What we do
We act to ensure Auckland Council takes the view of Māori in Tāmaki Makaurau (the Auckland region) into account when making decisions.
The board works to improve Māori wellbeing and development for the benefit of all New Zealanders, particularly everyone who lives in, or visits Tāmaki Makaurau.
Mission & Purpose
Under the legislation our function is to help council make decisions, perform functions and exercise power.
We achieve this by:
- promoting economic, environmental, cultural and social issues of significance to Māori in Tāmaki Makaurau
- ensuring council complies with statutory provisions referring to the Treaty of Waitangi
How we carry out our work
The board works widely and collaboratively to advance Māori interests. We partner with council and Māori to influence council thinking and decisions.
However, the board should not be considered a substitute for direct engagement and consultation with Māori in Tāmaki Makaurau.
Our main work programmes currently include:
- Schedule of Issues of Significance a list identifying the key issues to Māori which helps guide and prioritise our work
- The Māori Plan for Tāmaki Makaurau a 30 year blueprint for improving Māori wellbeing and development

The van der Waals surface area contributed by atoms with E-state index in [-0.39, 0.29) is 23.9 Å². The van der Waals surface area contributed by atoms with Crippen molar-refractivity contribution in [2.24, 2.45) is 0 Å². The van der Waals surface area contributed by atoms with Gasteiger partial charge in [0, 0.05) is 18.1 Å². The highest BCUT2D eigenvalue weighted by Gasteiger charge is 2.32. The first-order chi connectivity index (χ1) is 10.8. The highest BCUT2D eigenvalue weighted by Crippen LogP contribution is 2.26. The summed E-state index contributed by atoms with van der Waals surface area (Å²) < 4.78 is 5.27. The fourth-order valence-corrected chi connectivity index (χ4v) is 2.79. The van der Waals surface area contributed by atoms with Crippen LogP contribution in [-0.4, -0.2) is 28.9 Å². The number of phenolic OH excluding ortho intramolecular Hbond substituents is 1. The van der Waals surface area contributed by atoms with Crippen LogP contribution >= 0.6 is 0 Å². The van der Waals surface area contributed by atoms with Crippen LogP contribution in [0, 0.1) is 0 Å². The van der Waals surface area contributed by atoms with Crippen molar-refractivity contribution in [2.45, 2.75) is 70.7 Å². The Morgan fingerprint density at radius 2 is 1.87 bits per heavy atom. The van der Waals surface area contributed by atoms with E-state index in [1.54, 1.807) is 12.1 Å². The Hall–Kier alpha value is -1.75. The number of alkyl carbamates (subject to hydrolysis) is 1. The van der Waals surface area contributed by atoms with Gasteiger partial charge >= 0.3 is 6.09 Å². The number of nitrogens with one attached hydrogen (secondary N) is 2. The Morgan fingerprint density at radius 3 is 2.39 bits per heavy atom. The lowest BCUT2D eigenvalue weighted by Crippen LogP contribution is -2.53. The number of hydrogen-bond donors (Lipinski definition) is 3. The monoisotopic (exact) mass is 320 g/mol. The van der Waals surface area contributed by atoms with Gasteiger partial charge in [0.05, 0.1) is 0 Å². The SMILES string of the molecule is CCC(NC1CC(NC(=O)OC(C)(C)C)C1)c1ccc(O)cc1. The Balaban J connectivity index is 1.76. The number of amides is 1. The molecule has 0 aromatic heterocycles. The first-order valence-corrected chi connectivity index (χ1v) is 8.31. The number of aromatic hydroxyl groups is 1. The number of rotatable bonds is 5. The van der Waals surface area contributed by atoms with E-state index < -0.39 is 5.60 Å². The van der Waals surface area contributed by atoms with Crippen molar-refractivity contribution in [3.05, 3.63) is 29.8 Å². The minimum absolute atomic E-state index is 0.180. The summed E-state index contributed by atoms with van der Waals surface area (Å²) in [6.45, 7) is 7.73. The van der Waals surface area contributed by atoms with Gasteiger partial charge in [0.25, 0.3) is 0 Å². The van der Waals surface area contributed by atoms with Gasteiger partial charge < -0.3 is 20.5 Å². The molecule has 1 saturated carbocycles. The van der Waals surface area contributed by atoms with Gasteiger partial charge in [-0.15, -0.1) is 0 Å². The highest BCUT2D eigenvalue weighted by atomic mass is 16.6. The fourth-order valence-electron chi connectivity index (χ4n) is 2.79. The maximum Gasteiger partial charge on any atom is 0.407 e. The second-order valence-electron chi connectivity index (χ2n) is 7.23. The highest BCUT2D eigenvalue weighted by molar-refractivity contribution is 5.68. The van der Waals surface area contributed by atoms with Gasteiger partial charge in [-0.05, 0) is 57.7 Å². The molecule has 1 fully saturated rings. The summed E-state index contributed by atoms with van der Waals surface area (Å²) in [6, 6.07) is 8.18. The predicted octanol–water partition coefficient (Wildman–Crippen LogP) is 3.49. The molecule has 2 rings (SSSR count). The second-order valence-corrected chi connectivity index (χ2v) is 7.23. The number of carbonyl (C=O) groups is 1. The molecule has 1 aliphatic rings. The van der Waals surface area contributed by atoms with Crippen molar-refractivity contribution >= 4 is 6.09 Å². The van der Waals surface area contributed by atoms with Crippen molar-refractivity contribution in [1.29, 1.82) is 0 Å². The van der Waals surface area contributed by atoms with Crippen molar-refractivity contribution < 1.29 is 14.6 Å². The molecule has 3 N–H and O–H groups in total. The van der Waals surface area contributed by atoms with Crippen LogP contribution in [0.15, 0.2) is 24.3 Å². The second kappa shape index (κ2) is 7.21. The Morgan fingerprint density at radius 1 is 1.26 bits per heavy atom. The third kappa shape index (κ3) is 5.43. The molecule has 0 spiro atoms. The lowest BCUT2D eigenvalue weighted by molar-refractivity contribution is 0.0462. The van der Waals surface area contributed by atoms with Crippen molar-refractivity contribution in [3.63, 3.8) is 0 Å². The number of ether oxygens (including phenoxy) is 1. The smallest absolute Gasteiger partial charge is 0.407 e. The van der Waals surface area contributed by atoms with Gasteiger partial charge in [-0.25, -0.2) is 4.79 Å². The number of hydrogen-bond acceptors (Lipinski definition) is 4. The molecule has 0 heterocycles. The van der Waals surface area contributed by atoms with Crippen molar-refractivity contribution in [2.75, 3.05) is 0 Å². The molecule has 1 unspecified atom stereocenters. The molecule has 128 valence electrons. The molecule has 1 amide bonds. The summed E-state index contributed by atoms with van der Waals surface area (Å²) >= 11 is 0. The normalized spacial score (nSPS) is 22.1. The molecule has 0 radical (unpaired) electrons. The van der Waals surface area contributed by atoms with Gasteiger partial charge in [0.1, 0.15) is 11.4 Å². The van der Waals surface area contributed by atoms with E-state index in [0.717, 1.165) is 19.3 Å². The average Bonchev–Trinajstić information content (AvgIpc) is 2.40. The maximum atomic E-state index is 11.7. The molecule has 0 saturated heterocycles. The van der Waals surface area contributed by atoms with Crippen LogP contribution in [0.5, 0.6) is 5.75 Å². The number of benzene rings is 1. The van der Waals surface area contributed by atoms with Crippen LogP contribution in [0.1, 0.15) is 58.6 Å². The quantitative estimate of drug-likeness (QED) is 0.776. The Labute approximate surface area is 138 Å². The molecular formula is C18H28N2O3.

- Te Tiriti o Waitangi Audit an assessment of council’s performance to help it understand its state of compliance to improve Māori outcomes
Approach to our work
- Māori engagement – talking with Mana Whenua and Mataawaka, face-to-face, to identify concerns, opportunities and to seek feedback.
- Advocacy – ongoing advocacy at every opportunity to embed Māori values and perspectives within council thinking, planning, policy and design processes.
- Evaluation – assessing council’s Māori responsiveness and compliance with statutory obligations.
While results may identify shortfalls they also present important opportunities to make improvements, foster strong relationships and move forward.
The Independent Māori Statutory Board was established in 2010 and is based in Auckland.
During the 2009 ‘super city’ governance reforms of Auckland the government considered options for Māori representation.
A board to promote important issues of Māori in Auckland with the newly formed Auckland Council was approved.
The Local Government (Auckland Council) Act 2009 established the Independent Māori Statutory Board.
The board has nine (9) members and is an independent body corporate with specific responsibilities and powers.